In addition to the nucleic acid molecule of Cry2Ax and Cry2Ax-derived nucleic acid molecules, it will be appreciated that nucleic acids of the invention also encompass variants thereof, including, but not limited to any substantially similar sequence, any fragment, homolog, naturally occurring allele, or mutant thereof. Variant nucleic acid molecules encompassed by the present invention encode polypeptides that are at least partially functionally active, i.e., they are capable of displaying one or more known functional activities associated with a wild type Cry2Ax polypeptide. Such functional activities include, but are not limited to, biological activities, such as insecticidal activity; antigenicity, i.e., an ability to bind or compete with Cry2Ax for binding to an anti-Cry2Ax antibody; immunogenicity, i.e., an ability to generate antibody which binds to a Cry2Ax polypeptide. In some embodiments, the variants have at least one functional activity that is substantially similar to its parent nucleic acid molecule (e.g., a variant of a Cry2Ax nucleic acid molecule will encode a polypeptide that has at least one functional activity that is substantially similar to the polypeptide encoded for by the Cry2Ax nucleic acids molecule). As used herein, the functional activity of the variant will be considered “substantially similar” to its parent polypeptide if it is within one standard deviation of the parent.

In one embodiment, nucleic acid molecules that are at least 70%, 75%, 80%, 85%, 90%, 95%, 97%, 98%, or 99% identical to any of the nucleic acid molecules of SEQ ID NOS: 1, 3, 5, 7, 9, 11, 13, 15, 17, 19, 21, 23, 25, 27, 29, 31, 33, 35, 37, 39, 41, 43, 45, 47, 49, 51, 53, 55, 57, 59, 61, 63, 65, 67, 69, 71, 73, 75, 77, 79, 81, 83, 85, 87, 89, 91, 93, 95, 97, 99, 101, 103, 105, 107, 109, 111, 113, 115, 117, 119, 121, 123, 125, 127, 129, 131, 133, 135, 137, 139, 141, 143, 145, 147, 149, 151, 153, 155, 157, 159, 161, 163, 165, 167, 169, 171, 173, 175, 177, 179, 181, 183, 185, 187, 189, 191, 193, 195, 197, 199, 201, 203, 205, 207, 209, 211, 213, 215, 217, 219, 221, 223, 225, 227, 229, 231, 233, 235, 237, 239, 241, 243, 245, 247, 249, 251, 253, 255, 257, 259 are encompassed by the invention. Such nucleic acid molecules of the invention encode polypeptides that contain at least one, at least 5, at least 10, at least 20, at least 30, or all 40 amino acid residues from the group consisting of H2, S7, Q27, Q35, E36, K43, D44, N45, D51, A58, V69, R78, N79, K99, T118, V124, E125, R129, N138, R139, A141, T162, Q165, M166, L183, I192, H211, R213, R217, D218, V324, I386, T399, S405, Q445, I551, S587, I591, L610, and L631.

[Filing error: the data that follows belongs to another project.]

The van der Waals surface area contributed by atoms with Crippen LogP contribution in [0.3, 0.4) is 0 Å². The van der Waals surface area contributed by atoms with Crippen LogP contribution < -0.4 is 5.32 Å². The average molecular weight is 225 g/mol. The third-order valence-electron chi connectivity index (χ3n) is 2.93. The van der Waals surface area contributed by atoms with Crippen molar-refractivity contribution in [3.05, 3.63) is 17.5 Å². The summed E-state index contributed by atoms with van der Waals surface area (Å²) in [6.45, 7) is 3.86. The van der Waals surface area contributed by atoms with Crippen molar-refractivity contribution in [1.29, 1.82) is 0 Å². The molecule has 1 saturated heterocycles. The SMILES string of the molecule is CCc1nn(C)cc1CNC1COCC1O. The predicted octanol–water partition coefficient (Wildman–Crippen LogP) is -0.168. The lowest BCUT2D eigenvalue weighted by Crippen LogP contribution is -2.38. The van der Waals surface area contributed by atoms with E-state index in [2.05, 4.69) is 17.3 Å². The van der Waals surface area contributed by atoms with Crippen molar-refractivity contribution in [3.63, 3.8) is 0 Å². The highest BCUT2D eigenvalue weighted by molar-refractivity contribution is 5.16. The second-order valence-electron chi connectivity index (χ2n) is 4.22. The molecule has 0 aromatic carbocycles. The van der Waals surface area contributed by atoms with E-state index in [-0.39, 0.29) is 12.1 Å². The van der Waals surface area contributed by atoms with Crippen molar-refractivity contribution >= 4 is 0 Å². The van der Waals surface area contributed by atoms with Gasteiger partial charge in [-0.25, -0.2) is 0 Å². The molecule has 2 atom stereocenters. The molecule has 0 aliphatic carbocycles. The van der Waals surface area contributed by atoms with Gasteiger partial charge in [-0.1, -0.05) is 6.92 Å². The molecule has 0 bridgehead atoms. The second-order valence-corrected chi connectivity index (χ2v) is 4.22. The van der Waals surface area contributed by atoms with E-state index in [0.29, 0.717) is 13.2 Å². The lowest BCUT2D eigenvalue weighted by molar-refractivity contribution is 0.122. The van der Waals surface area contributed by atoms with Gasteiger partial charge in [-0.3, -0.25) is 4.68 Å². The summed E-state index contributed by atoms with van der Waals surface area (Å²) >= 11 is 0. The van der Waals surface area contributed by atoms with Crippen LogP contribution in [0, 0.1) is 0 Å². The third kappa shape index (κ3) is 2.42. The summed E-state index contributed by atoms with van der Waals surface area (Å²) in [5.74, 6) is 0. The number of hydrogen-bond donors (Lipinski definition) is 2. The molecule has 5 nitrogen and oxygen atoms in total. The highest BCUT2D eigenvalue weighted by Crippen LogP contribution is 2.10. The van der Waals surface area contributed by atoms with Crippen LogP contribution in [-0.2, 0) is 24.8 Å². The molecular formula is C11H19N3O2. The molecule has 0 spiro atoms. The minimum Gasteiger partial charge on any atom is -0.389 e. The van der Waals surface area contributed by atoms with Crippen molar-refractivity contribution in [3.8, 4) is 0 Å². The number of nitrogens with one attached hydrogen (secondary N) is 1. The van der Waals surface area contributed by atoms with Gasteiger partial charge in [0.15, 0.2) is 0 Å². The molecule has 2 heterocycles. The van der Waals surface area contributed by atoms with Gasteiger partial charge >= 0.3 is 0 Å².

To determine the percent identity of two nucleic acid molecules, the sequences are aligned for optimal comparison purposes (e.g., gaps can be introduced in the sequence of a first nucleic acid molecule for optimal alignment with a second or nucleic acid molecule). The nucleotides at corresponding nucleotide positions are then compared. When a position in the first sequence is occupied by the same nucleotide as the corresponding position in the second sequence, then the molecules are identical at that position. The percent identity between the two sequences is a function of the number of identical positions shared by the sequences (i.e., % identity=number of identical overlapping positions/total number of positions×100%). In one embodiment, the two sequences are the same length.